One plane crash, two versions of events.

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On Wednesday afternoon Alan Shatter was supposed to have been meeting with the parents of an Air Corps cadet killed in a training crash four years ago. Instead he ended up somewhat tied up in the Dail for the day but the meeting went ahead in his absence with the Secretary General of the Department of Defence and the Chief of Staff of the Defence Forces.

The deceased Cadet David Jevens parents, Donal and Liz, are distressed that civilian and military investigations in to the crash are at odds with each other and that the minister has repeatedly backed the Air Corps version of events.

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The lead agency examining the crash was the Air Accident Investigation Unit and it’s report exonerates their son of any blame. That is backed up by the coroner’s verdict which records accidental death in David’s case but an open verdict in that of the plane’s instructor.

But the Defence Forces Court of Inquiry published findings which say that the decisions which led to the crash were made jointly by both men. This is a conclusion which doesn’t tally with the known facts .. but it is one that Alan Shatter has supported as recently as this week in response to a parliamentary question.

The best way to explain what happened on the 12th of October 2009 is to suggest you listen to my report on Drivetime. It reconstructs the timeline using the transcript of the Cockpit Voice Recorder. The map below of the Crumlin Valley shows the box canyon like nature of the terrain they flew into. The crash happened on the northern wall.

In most respects the AAIU investigation and the findings of the military Court of a Inquiry are the same. But the civilian report highlights how the key decisions before the crash were made by the instructor and not Cadet Jevens. He pressed on into the weather where the other two planes following them diverted around it. Maintaining high speed he directed the flight into the narrow confines of the Crumlin Valley and he was flying the plane for the last forty seconds.

The Military inquiry completely neglects to mention Cadet Jevens suggestion they divert around the bad weather and that Captain Furniss directed him to fly on. Which is an important omission that set the context for the next five minutes before the crash. Its use of language suggests the crew acted in unison throughout while the AAIU says the instructor had assumed tactical control of the flight before assuming actual control of the plane.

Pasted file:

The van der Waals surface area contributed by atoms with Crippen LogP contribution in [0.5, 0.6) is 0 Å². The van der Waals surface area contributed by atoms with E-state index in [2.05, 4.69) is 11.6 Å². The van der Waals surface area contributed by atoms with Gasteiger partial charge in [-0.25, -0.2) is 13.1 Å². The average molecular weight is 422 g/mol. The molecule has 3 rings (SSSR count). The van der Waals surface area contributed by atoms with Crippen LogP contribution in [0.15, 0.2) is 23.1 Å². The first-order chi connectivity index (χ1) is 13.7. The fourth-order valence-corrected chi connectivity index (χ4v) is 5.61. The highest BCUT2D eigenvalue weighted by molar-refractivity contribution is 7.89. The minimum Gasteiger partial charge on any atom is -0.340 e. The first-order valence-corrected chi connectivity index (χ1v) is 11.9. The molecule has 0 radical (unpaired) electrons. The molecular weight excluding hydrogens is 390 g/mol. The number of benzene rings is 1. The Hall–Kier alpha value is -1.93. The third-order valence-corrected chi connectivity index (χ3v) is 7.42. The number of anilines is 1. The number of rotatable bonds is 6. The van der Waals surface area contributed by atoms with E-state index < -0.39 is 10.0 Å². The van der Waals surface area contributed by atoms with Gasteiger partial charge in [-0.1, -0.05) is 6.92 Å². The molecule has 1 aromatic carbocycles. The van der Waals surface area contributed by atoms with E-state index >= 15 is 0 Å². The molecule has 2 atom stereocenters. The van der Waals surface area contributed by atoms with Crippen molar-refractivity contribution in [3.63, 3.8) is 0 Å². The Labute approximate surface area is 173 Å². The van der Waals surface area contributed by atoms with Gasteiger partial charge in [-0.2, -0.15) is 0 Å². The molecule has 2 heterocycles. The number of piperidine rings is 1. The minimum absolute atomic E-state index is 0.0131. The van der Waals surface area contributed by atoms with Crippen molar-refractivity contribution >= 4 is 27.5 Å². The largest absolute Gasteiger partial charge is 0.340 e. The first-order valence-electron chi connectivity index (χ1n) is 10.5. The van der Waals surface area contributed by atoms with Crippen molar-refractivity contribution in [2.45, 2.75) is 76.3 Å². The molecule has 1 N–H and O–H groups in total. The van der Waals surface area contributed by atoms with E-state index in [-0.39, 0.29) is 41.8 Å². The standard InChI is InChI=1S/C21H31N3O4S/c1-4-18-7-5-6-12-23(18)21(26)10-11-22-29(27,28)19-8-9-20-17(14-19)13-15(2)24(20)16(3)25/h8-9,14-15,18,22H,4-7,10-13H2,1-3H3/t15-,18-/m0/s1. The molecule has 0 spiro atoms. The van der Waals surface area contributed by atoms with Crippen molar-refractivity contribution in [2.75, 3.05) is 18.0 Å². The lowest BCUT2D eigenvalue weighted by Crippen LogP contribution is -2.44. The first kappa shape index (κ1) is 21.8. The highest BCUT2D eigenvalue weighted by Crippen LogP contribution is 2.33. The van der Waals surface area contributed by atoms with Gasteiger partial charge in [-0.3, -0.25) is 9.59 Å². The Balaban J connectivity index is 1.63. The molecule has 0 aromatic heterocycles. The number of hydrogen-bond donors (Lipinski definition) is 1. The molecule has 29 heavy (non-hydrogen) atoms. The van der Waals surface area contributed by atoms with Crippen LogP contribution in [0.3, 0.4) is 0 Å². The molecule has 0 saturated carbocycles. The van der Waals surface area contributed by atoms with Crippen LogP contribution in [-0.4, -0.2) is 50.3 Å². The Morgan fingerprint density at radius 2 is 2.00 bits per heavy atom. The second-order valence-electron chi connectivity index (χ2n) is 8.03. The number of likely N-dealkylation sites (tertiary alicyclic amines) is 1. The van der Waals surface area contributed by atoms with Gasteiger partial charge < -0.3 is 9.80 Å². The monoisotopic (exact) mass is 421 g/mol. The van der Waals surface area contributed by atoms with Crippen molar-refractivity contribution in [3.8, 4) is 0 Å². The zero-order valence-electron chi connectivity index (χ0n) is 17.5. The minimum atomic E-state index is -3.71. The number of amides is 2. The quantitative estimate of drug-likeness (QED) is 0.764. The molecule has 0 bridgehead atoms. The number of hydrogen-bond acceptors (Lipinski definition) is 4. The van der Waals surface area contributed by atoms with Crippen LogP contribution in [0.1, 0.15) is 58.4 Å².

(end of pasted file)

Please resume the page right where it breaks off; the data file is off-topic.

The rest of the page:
That is now the historical military record and Donal and LIz feel that their son’s reputation is damaged by it. The podcast includes an interview with Donal which sets out the other contradictions between the reports.

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The most notable omission though is the manner in which the Defence Forces spared itself any criticism of itself. The AAIU found that there was ineffective command and control at the Air Corps Flight Training School. This is because at the time the Officer Commanding was also the pilot on the government jet and as such was off the base 70-80% of the time.

In this circumstance it went unnoticed that the audits of the Flight Training School which were supposed to happen every year just weren’t being completed, and when they were they were inacurate. This proved to be relevant to what happened on the day of the crash.

There were four approved ways for avoiding bad weather of the kind they flew into on that day. 1) You fly over it. 2) Turn 180 degrees and fly away. 3) Do a series of dog-leg turns and fly around it. Or you execute 4) an emergency low level abort like the instructor attempted by pitching up into the cloud.

The problem is that the audits said training was provided for them. But the facts established at the inquest were the instructor wouldn’t have been trained in a plane or a simulator in how to execute a low level abort. So no Flight Training School planes should have been putting themselves in a situation where they had to rely on Emergency Low Level Aborts.